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Saturday, September 17, 2011

Trouble, Trouble, boil and bubble

The Obama administration faces a tough issue this coming week: Palestine is coming to the UN asking to be recognized as a nation-state.  They will first go to the Security Council, where the US says it will use its veto to block the proposal (the US favors a negotiated statehood--because that has been working so well for the last 30 years?), and Palestine will then go the General Assembly, where it looks like they will get a majority vote in their favor to move their status up.  Obama is in a quandary.

On the one hand, the US has been vocally (and materially) supporting Arab democracy movements all throughout the Middle East. Palestine will have a democratically structured government.  On the other hand the US is a staunch supporter of Israel, which does not want a Palestinian state, now more than ever, as hard-line conservatives dominate the Israeli political landscape and as Israel feels more hemmed in by hostile neighbors who are steadily maintaining their anti-Semitic tone and stance. 

So with the veto, the US will torpedo its credibility with the vast majority of the Arab world. (Saudis won't care as long as we keep ignoring their abuses so we can have their oil...) and satisfy an increasingly undemocratic and repressive ally.  Palestine has all that the Obama administration says they want to see in an Arab state, so there is no way to justify the hypocrisy of the veto and, say, the NATO actions in Lybia.  I expect to hear the semantic wriggle of "it is NATO, not the US," in response, as though NATO has an original thought without the US...

The reality is that time has come for Palestinian statehood.  Yes, Hamas is a player in Palestine.  Yes, they are a terrorist group that has vowed to demolish the Israeli state.  Yes, they also provide many social programs that are keeping Palestinians alive. But I'm not sure why Israel and the US don't see that if they allow Palestinians the economic and political freedoms that they are asking for, Hamas loses its ability to influence the young Arabs.  If Hamas is forced to behave as a responsible political actor, they lose their "outsider" cache, lose their militaristic capacity and become just another minority political party. If the economic limitations currently facing young Palestinians (fostered by the Israeli blockade of Palestine) are lifted, Hamas loses its ability to sway Palestinians to its point of view because other organizations can provide medical care, education, food, etc.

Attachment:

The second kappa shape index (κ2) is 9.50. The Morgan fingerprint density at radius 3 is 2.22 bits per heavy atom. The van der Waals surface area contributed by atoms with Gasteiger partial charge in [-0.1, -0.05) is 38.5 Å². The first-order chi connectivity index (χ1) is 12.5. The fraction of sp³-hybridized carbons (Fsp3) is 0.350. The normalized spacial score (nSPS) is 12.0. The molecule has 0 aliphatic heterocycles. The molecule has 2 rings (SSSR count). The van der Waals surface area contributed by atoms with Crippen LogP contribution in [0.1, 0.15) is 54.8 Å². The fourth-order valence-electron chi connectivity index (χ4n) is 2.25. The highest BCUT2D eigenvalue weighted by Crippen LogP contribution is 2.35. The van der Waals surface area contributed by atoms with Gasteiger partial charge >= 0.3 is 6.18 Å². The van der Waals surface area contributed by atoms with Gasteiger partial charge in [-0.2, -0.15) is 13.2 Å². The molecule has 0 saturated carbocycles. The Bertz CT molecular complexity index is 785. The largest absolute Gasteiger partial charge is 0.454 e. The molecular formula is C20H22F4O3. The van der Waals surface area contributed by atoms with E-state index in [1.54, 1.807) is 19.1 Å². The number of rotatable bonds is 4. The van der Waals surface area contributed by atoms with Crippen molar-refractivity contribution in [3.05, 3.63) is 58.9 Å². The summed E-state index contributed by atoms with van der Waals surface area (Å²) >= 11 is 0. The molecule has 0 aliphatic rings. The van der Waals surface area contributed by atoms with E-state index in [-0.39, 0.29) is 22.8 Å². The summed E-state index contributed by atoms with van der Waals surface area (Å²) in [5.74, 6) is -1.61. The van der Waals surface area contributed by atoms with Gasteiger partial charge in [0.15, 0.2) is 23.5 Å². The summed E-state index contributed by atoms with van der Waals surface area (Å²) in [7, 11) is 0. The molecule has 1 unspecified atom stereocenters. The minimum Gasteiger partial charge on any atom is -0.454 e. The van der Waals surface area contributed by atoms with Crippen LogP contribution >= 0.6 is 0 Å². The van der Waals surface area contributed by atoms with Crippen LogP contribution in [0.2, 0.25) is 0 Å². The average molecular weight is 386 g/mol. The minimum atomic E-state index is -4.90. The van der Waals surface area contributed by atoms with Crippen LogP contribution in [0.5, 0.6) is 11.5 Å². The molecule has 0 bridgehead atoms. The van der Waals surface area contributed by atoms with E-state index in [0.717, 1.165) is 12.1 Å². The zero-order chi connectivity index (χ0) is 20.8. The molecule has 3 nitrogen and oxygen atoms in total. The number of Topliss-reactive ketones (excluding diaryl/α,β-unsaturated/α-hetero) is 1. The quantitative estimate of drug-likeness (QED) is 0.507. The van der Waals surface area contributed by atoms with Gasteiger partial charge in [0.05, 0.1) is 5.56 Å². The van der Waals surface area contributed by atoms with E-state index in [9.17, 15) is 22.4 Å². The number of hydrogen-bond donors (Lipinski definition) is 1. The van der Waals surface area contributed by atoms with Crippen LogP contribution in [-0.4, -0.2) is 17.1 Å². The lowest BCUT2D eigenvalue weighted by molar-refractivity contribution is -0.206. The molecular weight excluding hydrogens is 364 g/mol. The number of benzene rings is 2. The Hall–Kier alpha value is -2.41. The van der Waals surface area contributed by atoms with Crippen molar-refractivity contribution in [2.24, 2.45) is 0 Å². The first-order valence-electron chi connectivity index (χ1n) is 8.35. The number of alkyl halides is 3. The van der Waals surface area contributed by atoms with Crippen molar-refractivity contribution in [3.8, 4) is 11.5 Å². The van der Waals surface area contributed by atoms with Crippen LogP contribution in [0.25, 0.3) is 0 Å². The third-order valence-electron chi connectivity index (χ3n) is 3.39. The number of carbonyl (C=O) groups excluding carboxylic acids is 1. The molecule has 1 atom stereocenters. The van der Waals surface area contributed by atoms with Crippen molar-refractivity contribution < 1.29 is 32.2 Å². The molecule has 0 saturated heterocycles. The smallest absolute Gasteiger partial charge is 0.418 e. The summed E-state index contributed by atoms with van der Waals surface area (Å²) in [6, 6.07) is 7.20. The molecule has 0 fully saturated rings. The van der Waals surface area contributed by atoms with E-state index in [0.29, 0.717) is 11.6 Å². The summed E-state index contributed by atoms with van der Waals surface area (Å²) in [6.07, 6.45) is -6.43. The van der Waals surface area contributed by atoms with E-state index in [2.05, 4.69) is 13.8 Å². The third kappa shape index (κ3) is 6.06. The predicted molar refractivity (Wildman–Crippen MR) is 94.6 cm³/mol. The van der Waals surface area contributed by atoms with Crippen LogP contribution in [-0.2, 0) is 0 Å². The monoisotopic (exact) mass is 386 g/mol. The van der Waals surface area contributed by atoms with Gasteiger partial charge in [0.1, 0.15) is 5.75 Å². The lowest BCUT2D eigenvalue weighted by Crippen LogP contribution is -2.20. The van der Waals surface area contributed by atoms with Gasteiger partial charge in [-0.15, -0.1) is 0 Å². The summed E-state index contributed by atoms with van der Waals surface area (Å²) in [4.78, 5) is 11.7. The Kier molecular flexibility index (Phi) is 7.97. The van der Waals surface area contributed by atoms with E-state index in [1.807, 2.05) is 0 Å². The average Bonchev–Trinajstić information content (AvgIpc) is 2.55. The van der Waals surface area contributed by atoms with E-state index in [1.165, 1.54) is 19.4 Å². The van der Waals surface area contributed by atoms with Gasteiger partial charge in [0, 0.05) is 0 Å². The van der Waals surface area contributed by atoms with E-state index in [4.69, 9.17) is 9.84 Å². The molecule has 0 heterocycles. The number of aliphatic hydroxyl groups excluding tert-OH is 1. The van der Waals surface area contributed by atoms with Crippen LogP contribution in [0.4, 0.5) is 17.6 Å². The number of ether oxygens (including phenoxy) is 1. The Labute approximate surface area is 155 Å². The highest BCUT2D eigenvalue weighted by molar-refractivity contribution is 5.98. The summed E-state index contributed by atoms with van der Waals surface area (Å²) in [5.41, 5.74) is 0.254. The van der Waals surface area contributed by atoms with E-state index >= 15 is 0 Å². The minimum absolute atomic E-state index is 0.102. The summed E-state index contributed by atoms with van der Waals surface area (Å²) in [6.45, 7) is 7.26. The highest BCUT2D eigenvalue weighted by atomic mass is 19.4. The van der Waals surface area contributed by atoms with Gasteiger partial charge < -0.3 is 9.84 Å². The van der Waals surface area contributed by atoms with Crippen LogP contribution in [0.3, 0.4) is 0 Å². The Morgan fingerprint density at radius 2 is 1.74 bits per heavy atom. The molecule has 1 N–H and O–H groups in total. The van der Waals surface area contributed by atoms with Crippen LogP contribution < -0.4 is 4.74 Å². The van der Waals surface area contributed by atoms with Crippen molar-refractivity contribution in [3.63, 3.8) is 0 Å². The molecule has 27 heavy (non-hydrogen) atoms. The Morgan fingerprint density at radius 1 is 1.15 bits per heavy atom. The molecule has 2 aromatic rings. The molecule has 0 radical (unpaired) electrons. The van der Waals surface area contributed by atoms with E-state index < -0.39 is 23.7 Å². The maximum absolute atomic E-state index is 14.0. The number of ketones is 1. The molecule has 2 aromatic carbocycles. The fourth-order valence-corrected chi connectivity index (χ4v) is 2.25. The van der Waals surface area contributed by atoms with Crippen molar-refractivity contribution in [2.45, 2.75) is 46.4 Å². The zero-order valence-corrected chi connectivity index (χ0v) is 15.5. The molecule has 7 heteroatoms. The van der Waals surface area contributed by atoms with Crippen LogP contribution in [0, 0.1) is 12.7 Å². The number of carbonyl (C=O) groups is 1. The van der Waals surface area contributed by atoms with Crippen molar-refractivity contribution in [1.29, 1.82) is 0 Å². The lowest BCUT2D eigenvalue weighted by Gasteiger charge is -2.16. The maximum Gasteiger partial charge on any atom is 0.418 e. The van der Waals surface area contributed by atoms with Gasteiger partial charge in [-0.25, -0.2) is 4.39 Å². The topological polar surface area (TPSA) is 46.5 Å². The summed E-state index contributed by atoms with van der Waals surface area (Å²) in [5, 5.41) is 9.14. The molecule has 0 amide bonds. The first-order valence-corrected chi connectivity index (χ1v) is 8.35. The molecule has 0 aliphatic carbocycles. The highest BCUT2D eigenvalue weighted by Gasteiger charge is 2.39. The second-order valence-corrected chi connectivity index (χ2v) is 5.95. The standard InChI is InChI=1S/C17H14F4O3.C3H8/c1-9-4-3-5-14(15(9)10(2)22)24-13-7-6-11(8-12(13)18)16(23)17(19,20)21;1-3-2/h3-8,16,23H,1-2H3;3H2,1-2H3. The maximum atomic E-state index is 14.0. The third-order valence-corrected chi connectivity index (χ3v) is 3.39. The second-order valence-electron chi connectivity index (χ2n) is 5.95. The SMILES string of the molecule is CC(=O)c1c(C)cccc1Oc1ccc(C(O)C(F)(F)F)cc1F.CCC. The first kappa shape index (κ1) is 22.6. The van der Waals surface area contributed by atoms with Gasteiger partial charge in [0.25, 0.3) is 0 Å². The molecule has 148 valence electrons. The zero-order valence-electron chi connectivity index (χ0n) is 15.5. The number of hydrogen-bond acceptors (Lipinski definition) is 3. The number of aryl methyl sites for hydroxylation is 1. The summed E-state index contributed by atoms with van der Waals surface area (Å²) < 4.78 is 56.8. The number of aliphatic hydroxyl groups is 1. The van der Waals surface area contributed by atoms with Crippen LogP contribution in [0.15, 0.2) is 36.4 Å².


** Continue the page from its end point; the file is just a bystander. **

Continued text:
The irony in all of it is that Israel is protesting against the exact manner in which it became a state: the UN said it was so, and thus it was.  Now the displaced Arabs, who were not consulted in the creation of Israel 60 years ago, are using the same tool to gain their state back.  The smart thing, the consistent thing, the surprising thing, and the peace-generating thing, would be for the Obama administration AND Israel to vote in favor of the Palestinian nation-state when the time comes.  Then both work arm-in-arm and with the UN to force conformity to international norms of behavior that Palestine would then be obliged to recognize as a nation-state, like trade laws, standards of democratic behavior, military conventions, human rights conventions, and so on and so forth...In that way they would hamstring Hamas, and create a neighbor that could work constructively with Israel, rather than adding yet another hostile force on Israel's embattled borders.

Instead, the Obama administration will attempt to garner Jewish votes, keep Republicans from another talking point, and continue to muddle through its foreign policy like a rudderless ship, trying to be all things to all partners...

1 comment:

  1. I'm so glad you posted this. I think it's a brilliant move on Abbas's part, and I hope the UN will vote in favor of statehood, thus showing the US and Israel, that the time for Israel to call the shots is over. Palestine will have won a huge moral victory, even if the US vetoes the resolution. Israel will step up the pace of settlements in Palestinian territory and then decry the violence that will follow. With instability in the region, though, the violence that ultimately ensues may be more than just the Palestinians throwing rocks!

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